There has been an enormous increase in the consumption of non-nutritive sweeteners (NNS) over the last two decades correlating with increased awareness of the harms of sugar on a range of chronic health conditions. The consumption of ultra-processed foods has also been increasing and as a result, exposure to food additives such as NNS has followed the same upward trend.
Foods labelled ‘sugar-free’ or ‘low sugar’ may appeal to consumers as being a healthier alternative to foods containing added sugar, and are often given this label through the use of NNS. Foods that you may expect to contain these sweeteners include sugar-free drinks and sweets, but they are also found in other foods where you may not expect sweeteners to appear, such as in yoghurt and muesli bars.
In most countries, food authorities conduct rigorous testing of all food additives, including sweeteners, before they are approved for use. For example, in the USA, the Acceptable Daily Intake of sweeteners is based on studies in animals and is set at a level 100 times less than where no harmful effects are found. However, as research into the gut microbiota is relatively new in nutrition science, food safety testing has not previously considered the effect of sweeteners on the gut.
Research to date is mixed about the health effects of NNS. Some studies have reported an improvement in metabolic markers (such as blood sugar levels) by swapping sugar sweetened products with NNS, but other studies report neither a positive nor negative effect.
Some studies have suggested a link between higher body mass index (BMI) and increased cardiovascular disease risk with NNS consumption, however research so far is mostly observational, meaning we cannot say that one causes the other, and it may be related to other foods or drinks in the diet.
A recent experimental study published in Cell examined the effect of four NNS on 120 healthy adults. Over 14 days, participants were given doses of either saccharin, sucralose, aspartame, or stevia sachets, which were compared with control doses of glucose or no supplement. Participants had their gut microbiota and blood sugar levels monitored throughout the study including for 7 days after the intervention period.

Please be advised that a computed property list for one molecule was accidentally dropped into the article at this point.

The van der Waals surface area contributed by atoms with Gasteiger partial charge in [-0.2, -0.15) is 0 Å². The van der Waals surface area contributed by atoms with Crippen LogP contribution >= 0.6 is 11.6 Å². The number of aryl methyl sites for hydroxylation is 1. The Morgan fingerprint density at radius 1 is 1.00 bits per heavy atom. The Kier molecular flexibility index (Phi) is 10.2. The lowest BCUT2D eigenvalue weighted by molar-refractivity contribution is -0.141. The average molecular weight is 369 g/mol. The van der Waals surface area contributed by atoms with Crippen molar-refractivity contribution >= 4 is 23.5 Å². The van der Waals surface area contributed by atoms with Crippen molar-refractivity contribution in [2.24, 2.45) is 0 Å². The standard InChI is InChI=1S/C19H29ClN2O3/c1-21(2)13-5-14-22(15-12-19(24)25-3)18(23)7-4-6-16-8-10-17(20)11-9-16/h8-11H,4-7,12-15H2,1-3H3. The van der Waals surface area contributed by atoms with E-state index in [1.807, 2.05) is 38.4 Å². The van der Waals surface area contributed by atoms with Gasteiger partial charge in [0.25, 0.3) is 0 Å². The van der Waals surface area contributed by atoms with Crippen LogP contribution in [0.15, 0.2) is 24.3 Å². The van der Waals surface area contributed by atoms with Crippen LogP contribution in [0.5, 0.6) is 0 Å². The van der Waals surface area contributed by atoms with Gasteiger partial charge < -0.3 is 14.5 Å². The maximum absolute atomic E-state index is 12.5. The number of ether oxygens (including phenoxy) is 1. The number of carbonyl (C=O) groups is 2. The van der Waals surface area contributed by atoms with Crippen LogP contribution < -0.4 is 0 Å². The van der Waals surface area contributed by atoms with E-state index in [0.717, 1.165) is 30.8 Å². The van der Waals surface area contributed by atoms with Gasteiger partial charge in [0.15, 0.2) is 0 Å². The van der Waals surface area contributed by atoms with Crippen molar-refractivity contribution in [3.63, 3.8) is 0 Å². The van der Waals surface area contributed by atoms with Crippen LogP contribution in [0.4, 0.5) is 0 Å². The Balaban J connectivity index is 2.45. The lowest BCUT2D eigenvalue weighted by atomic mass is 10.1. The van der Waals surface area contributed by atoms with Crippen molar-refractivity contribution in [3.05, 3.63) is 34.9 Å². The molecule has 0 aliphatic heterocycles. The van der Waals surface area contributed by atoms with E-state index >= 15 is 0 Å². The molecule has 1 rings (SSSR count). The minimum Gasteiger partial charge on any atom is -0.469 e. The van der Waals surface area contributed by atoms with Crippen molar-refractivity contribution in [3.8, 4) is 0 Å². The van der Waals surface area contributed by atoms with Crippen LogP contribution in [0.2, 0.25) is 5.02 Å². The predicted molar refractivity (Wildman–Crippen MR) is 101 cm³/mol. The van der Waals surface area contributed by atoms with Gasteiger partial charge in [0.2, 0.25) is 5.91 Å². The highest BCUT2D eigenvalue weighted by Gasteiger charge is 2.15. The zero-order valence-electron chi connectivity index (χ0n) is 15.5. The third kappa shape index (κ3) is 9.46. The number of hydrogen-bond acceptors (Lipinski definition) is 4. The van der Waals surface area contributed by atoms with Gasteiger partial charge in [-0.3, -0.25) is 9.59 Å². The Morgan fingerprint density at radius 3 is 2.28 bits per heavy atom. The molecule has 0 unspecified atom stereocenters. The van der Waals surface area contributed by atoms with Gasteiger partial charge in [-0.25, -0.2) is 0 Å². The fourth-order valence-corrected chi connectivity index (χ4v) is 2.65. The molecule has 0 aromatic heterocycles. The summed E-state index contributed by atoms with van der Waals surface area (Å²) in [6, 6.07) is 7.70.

The study found that both saccharin and sucralose significantly increased blood sugar levels over the study period compared with glucose and no-sweetener controls. In contrast, neither aspartame nor stevia had a significant effect on glucose tolerance during the two experimental weeks, or during follow-up.
There were changes in oral and gut microbiome composition and potential function after the doses of NNS. Importantly, there were no alterations to microbiome composition or function in the two control conditions (i.e., glucose or no supplement) supporting the notion that the changes observed in this study were due to the NNS sweeteners. Each NNS resulted in different changes to these microbiomes when compared to each other, and these changes could be linked to the changes in people’s glycaemic response that were observed in the NNS groups.
There were also some individualised microbial features that were able to predict glycaemic response, suggesting that how one responds to the NNS may differ from person to person as we each have a unique microbiome composition.
Interestingly, when samples from the microbiome of those that experienced the greatest glycaemic response from the NNS were transferred into germ-free mice (born without their own microbiome), these mice developed glycaemic responses like those of their human donors. This finding, also demonstrated in a previous study, may suggest a causal role between intakes of NNS and the gut microbiome in conferring metabolic changes.
Despite their low or non-caloric intake, this study reinforces the need for future investigation of the influence of NNS on metabolic and microbial health.
The findings about sucralose and saccharin altering the gut microbiome are probably unsurprising, given that neither of these sweeteners are absorbed earlier in the gastrointestinal tract, but rather make their way to the large intestine where the gut microbiome lives. On the other hand, most glucose is absorbed earlier in the gastrointestinal tract and only a small amount reaches the gut microbiome. Sugar may still influence the gut microbiome, but the pathways through which this happens and effects on human health are still not fully understood. In this study, only a small amount of sucralose and saccharin were administered (only about 1 teaspoon daily), therefore the amount may not have been large enough to have seen an effect on the gut microbiome.
It is important to note that these findings do not suggest that NNS should be replaced with sugar, as there are clear benefits to reducing added sugar for weight management, blood sugar control, and dental health. While this study shows alterations to the gut and oral microbiome following exposure to NNS, we still do not yet know the clinical significance of this on health and many more studies are needed before we can fully understand this.
Many foods and drinks containing NNS are considered to be ultra-processed foods, which our previous research has shown is linked to negative health outcomes including poorer mental health. When it comes to fluids, water is always the best choice, and if you need more flavour, you can add in fruit or herbs (such as mint or rosemary), or a bit of lemon juice. If you need a sweetness kick through other foods, fresh and dried fruit are other alternatives to foods containing added sugar or NNS.
This post was originally featured on The Food and Mood Centre website, find out more here.